Soviet State 4-8-0 Locomotives in Russia

Class Details by Steve Llanso of Sweat House Media

Class M (Locobase 20639)

Data from D[ennis] Rock Carling, 4-8-0 Tender Locomotives (New York: Drake Publishers, Inc, 1972), p. 39-40 and serial 77 on table VI [6], pp.98-99. See also "Diagrams [of] Locomotives and 'Passports' [sic--meaning "tenders"]", published in Moskva (Moscow), 1935 p. 42-43, PDF supplied by Teemu Koivmaki in his 5 October 2019. (Many thanks to Teemu for sending what might never have fallen into Locobase's hands. An indispensable addition to Locobase's library.)

These "unmistakably Russian" locomotives nevertheless straddled the older Imperial tendencies and the new Soviet idea. Designed originally by Ravetsky (who died in 1924), this class was a home-built successor to the very useful 424 class locomotives supplied by Hungary to the USSR as reparations after World War I.

Ravetsky apparently intended to produce a three-cylinder compound locomotive, but after his death, other designers chose the all-high pressure layout that went into production. But Russian/Soviet locomotive designers tended to find unique solutions to common problems and in the Ms, they almost certainly over-innovated. Many of their choices seem to tried to solve problems caused by other design features.

One such was arguably the long coupled wheelbase for a 4-8-0. Long piston rods reached out from the cylinders and moved through two crossheads. One was located over the rear bogie axle and the other over the first driver. As Carling remarks, "Keeping both sets of slide bars in alignment must have been a fitter's nightmare." Even with that odd arrangement, the outside main rods measured 11 ft 3 1/4 in (3.45 m).

Locobase wonders what if any unfavorable consequences may have flowed from adopting two different diameters for the bogie wheels. The rear wheels measured an unusually large 1,320 mm (52"), the front a more typical 1,050 mm (41.625 in). Carling noted that the rear axle might be loaded more heavily because the spherical bogie pivot lay 55 mm (2 1/8 in) behind the center of the long bogie wheelbase, "but not so as to require wheels so much larger."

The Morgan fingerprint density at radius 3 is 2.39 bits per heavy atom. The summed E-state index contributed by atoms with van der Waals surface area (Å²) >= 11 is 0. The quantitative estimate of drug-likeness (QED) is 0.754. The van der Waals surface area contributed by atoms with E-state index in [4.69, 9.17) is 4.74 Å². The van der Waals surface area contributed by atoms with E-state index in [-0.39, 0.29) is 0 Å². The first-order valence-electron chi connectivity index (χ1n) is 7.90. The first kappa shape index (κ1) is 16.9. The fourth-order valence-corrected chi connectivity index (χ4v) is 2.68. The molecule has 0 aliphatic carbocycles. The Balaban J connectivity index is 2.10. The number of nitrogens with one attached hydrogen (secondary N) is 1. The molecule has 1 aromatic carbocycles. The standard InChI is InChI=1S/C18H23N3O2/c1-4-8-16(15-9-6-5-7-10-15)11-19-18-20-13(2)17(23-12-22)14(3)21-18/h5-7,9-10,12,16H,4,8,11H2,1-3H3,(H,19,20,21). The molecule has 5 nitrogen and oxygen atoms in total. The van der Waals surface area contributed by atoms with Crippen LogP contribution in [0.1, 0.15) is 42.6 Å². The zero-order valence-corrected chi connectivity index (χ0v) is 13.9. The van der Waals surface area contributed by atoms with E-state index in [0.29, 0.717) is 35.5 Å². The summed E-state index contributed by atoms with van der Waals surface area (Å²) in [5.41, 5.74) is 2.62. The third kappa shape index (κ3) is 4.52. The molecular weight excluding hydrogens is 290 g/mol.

Valve gear arrangement featured both a second return crank on the upper end of the expansion link (rather than the more typical rocking shaft) on the left side. Another rocking lever linked the end of the radius rod with the top of the combination lever, Carling noted.

Two other noticeable characteristics were the locomotives' great height, the 3.45 m (11 ft 3 7/8 in) centerline measuring higher than all other European locomotives. The other was the large and quite rectilinear Belpaire firebox.

Despite these failings, Putilov produced 98-100 of the class in 1927-1930. Soon after M class engines entered service, their unsteady running put the 100 kph (62 mph) maximum speed mostly out of reach. Instead they were placed on slower trains.

Some were later refitted with two cylinders because of widespread problems with crankshafts (at times half of the stud was in the shop for repairs).

Principal Dimensions by Steve Llanso of Sweat House Media

Locobase ID20639
RailroadSoviet State
CountrySoviet Union
Number in Class98
Road Numbers
Number Built98
Valve GearHeusinger
Locomotive Length and Weight
Driver Wheelbase (ft / m)19.36 / 5.90
Engine Wheelbase (ft / m)35.04 / 10.68
Ratio of driving wheelbase to overall engine wheelbase 0.55
Overall Wheelbase (engine & tender) (ft / m)64.47 / 19.65
Axle Loading (Maximum Weight per Axle) (lbs / kg)40,124 / 18,200
Weight on Drivers (lbs / kg)159,835 / 72,500
Engine Weight (lbs / kg)219,415 / 99,525
Tender Loaded Weight (lbs / kg)136,521 / 61,925
Total Engine and Tender Weight (lbs / kg)355,936 / 161,450
Tender Water Capacity (gals / ML)7128 / 27
Tender Fuel Capacity (oil/coal) (gals/tons / Liters/MT) 8.60 / 8
Minimum weight of rail (calculated) (lb/yd / kg/m)67 / 33.50
Geometry Relating to Tractive Effort
Driver Diameter (in / mm)67.70 / 1720
Boiler Pressure (psi / kPa)185.60 / 12.80
High Pressure Cylinders (dia x stroke) (in / mm)21.26" x 27.56" / 540x700 (3)
Tractive Effort (lbs / kg)43,542 / 19750.34
Factor of Adhesion (Weight on Drivers/Tractive Effort) 3.67
Heating Ability
Tubes (number - dia) (in / mm)190 - 2.008" / 51
Flues (number - dia) (in / mm)40 - 5" / 127
Flue/Tube length (ft / m)16.90 / 5.15
Firebox Area (sq ft / m2)198.60 / 18.45
Grate Area (sq ft / m2)64.58 / 6
Evaporative Heating Surface (sq ft / m2)2795 / 259.63
Superheating Surface (sq ft / m2)1030 / 95.65
Combined Heating Surface (sq ft / m2)3825 / 355.28
Evaporative Heating Surface/Cylinder Volume164.55
Computations Relating to Power Output (More Information)
Robert LeMassena's Power Computation11,986
Same as above plus superheater percentage15,222
Same as above but substitute firebox area for grate area46,812
Power L116,100
Power MT888.28

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